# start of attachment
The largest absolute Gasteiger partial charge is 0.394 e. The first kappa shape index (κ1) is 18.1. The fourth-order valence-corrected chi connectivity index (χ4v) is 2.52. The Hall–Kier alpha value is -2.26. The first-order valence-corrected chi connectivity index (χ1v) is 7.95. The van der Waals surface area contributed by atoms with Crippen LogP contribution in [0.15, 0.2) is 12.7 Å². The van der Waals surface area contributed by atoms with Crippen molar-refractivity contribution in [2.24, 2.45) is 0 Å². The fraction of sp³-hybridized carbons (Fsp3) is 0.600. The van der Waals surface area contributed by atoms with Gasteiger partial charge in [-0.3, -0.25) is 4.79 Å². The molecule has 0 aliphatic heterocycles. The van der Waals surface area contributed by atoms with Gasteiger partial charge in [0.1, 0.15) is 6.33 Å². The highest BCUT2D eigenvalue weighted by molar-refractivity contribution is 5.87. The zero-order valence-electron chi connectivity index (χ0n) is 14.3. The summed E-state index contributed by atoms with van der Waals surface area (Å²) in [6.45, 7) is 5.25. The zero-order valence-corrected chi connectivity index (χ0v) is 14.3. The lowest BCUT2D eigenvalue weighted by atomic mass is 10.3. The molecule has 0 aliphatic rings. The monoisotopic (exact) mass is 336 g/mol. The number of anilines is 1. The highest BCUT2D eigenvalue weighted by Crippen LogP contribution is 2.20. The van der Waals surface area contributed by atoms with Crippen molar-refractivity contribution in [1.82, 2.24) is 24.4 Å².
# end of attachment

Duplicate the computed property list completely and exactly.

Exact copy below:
The largest absolute Gasteiger partial charge is 0.394 e. The first kappa shape index (κ1) is 18.1. The fourth-order valence-corrected chi connectivity index (χ4v) is 2.52. The Hall–Kier alpha value is -2.26. The first-order valence-corrected chi connectivity index (χ1v) is 7.95. The van der Waals surface area contributed by atoms with Crippen LogP contribution in [0.15, 0.2) is 12.7 Å². The van der Waals surface area contributed by atoms with Crippen molar-refractivity contribution in [2.24, 2.45) is 0 Å². The fraction of sp³-hybridized carbons (Fsp3) is 0.600. The van der Waals surface area contributed by atoms with Gasteiger partial charge in [-0.3, -0.25) is 4.79 Å². The molecule has 0 aliphatic heterocycles. The van der Waals surface area contributed by atoms with Gasteiger partial charge in [0.1, 0.15) is 6.33 Å². The highest BCUT2D eigenvalue weighted by molar-refractivity contribution is 5.87. The zero-order valence-electron chi connectivity index (χ0n) is 14.3. The summed E-state index contributed by atoms with van der Waals surface area (Å²) in [6.45, 7) is 5.25. The zero-order valence-corrected chi connectivity index (χ0v) is 14.3. The lowest BCUT2D eigenvalue weighted by atomic mass is 10.3. The molecule has 0 aliphatic rings. The monoisotopic (exact) mass is 336 g/mol. The number of anilines is 1. The highest BCUT2D eigenvalue weighted by Crippen LogP contribution is 2.20. The van der Waals surface area contributed by atoms with Crippen molar-refractivity contribution in [1.82, 2.24) is 24.4 Å².